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Drawing of 2 young girls for a planned illustrated book by a German Jewish refugee

Object | Accession Number: 2005.546.10

Ink illustration of 2 young girls embracing for a book planned by Nelly Rossmann. It is one in a series of unpublished book illustrations. Nelly was a graphic designer for the Frankfurter Zeitung, a progressive newspaper in Frankfurt, Germany, when Hitler was appointed Chancellor on January 30, 1933. Following the Reichstag Fire in late February, Germany became a police state. Jews were no longer allowed to work in certain professions and anti-Jewish legislation was enacted. Nelly was a Quaker, but she had been born Jewish and in 1935, she was fired from her job due to a government decree that Jews could not work in the publishing industry. Nelly began offering craft lessons to support her five year old son, Michael, whose non-Jewish father she had divorced in 1933. After the Kristallnacht pogrom in November 1938, her parents left for England, but Nelly still had strong pro-German feelings and was not ready to leave her country. In 1939, she and Michael went to England to visit her family; while they were there, Germany invaded Poland and war broke out. They remained in England and after the war ended in May 1945, she became a British citizen.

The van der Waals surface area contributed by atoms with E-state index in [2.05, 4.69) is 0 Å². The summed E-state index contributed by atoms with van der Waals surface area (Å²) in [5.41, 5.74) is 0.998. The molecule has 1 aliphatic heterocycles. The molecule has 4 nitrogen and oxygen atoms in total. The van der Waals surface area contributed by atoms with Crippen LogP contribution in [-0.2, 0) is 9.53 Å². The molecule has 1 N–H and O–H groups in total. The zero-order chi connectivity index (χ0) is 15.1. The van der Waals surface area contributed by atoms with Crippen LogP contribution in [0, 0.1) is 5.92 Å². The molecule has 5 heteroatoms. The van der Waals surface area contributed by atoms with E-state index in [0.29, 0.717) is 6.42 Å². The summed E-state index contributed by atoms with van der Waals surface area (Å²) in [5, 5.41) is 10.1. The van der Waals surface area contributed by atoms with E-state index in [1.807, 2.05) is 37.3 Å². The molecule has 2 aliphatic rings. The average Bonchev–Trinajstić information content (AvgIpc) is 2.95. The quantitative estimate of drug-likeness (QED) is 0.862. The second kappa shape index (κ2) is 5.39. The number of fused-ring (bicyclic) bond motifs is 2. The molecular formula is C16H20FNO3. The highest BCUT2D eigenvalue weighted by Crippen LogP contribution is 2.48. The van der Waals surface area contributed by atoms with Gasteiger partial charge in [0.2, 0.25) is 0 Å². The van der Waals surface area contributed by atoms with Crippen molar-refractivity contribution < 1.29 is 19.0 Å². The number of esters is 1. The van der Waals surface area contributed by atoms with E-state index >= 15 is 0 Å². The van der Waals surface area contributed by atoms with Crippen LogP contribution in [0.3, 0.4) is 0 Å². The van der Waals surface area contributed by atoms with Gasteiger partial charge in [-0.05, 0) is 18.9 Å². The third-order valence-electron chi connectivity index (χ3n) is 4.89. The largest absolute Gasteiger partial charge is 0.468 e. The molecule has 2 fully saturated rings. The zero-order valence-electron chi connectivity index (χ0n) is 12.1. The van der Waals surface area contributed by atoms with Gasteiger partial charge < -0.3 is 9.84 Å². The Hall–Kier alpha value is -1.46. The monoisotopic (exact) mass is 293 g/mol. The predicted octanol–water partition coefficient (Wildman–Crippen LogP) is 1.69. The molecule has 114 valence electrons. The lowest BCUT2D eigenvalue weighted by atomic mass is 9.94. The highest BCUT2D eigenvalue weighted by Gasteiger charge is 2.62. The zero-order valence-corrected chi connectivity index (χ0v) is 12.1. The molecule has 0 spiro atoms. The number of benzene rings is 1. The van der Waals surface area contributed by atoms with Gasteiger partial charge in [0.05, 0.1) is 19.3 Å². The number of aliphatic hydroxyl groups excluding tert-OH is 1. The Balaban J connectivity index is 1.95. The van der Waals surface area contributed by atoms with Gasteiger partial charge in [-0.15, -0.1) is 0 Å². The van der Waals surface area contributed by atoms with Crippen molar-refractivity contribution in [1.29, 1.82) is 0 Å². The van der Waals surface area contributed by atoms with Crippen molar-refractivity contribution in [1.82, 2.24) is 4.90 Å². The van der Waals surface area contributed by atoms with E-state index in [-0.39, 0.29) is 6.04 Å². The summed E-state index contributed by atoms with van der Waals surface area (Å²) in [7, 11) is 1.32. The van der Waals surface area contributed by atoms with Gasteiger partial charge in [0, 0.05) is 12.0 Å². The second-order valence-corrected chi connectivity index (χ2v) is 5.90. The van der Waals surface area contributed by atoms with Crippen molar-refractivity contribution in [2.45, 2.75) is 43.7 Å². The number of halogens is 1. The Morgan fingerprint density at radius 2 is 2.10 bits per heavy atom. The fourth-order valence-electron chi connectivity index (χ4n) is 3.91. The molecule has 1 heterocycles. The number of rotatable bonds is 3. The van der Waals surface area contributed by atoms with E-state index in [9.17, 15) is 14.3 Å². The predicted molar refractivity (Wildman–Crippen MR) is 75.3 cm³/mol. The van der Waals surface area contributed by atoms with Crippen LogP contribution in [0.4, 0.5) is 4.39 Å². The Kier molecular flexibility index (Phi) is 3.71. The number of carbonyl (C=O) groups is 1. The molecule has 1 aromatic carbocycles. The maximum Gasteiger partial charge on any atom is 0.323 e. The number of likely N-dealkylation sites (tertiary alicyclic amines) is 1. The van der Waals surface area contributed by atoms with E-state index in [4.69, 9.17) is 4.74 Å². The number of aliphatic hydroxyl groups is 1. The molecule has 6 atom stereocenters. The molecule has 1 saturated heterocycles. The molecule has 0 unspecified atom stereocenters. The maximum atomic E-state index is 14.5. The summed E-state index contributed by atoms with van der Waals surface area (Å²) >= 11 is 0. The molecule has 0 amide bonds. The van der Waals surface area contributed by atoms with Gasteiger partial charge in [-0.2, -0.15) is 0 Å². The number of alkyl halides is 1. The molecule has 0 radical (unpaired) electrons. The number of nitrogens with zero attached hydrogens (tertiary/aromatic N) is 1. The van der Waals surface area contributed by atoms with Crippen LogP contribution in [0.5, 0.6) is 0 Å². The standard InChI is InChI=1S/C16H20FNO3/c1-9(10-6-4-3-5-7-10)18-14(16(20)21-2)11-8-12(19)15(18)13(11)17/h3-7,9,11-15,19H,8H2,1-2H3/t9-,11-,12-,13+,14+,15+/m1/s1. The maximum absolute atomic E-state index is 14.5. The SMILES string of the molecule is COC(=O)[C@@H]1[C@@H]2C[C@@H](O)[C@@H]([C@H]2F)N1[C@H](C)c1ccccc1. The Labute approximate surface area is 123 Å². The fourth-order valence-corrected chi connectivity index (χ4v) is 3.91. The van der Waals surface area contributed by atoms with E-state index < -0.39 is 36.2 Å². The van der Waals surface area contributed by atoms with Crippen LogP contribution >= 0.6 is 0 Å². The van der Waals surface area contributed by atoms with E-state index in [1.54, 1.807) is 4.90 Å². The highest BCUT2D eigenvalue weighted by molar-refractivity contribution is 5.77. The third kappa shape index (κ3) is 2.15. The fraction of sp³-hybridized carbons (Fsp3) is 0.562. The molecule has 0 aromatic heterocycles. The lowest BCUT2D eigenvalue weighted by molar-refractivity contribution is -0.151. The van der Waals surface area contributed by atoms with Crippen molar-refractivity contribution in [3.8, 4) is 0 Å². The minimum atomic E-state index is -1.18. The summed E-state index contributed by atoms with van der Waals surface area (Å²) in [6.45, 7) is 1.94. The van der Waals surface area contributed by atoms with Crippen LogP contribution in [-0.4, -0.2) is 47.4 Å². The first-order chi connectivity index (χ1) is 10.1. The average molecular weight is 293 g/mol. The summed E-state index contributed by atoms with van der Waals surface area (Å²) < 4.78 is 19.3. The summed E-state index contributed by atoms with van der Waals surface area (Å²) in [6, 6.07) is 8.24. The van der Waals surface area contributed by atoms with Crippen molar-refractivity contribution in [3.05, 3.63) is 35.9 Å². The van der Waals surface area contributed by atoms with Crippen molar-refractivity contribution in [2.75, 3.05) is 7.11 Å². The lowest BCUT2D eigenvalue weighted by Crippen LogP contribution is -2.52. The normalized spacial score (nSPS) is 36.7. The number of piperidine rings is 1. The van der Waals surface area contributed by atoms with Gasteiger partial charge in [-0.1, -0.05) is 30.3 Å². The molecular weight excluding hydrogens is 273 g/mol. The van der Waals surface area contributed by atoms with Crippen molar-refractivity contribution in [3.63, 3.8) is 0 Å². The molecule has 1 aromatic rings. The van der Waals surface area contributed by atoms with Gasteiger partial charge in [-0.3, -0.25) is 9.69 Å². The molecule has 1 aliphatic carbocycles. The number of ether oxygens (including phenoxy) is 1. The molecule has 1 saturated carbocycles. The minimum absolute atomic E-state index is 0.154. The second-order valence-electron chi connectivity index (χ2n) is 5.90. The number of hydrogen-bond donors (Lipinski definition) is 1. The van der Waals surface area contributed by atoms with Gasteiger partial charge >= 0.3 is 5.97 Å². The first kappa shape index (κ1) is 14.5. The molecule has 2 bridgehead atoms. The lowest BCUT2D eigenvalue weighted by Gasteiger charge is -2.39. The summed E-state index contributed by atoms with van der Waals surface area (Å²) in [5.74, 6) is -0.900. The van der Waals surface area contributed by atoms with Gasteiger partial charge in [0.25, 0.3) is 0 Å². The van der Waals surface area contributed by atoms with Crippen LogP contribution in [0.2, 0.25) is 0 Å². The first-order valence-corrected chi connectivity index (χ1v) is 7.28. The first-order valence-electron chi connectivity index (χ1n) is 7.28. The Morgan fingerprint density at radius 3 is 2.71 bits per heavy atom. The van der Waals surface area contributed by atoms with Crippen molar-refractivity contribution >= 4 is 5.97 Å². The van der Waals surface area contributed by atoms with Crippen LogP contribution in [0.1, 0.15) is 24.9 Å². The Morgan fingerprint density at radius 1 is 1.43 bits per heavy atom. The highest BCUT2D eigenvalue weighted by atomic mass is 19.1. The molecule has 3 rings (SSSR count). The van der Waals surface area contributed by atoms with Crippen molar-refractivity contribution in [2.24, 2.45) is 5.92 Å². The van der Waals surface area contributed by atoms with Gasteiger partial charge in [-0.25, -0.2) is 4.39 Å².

Artwork Title
Trixie put her arms around the shaking forms of her chum
creation:  1940-1945
creation: London (England)
Credit Line
United States Holocaust Memorial Museum Collection, Gift of Michael G. Rossmann
Record last modified: 2021-02-10 08:52:06
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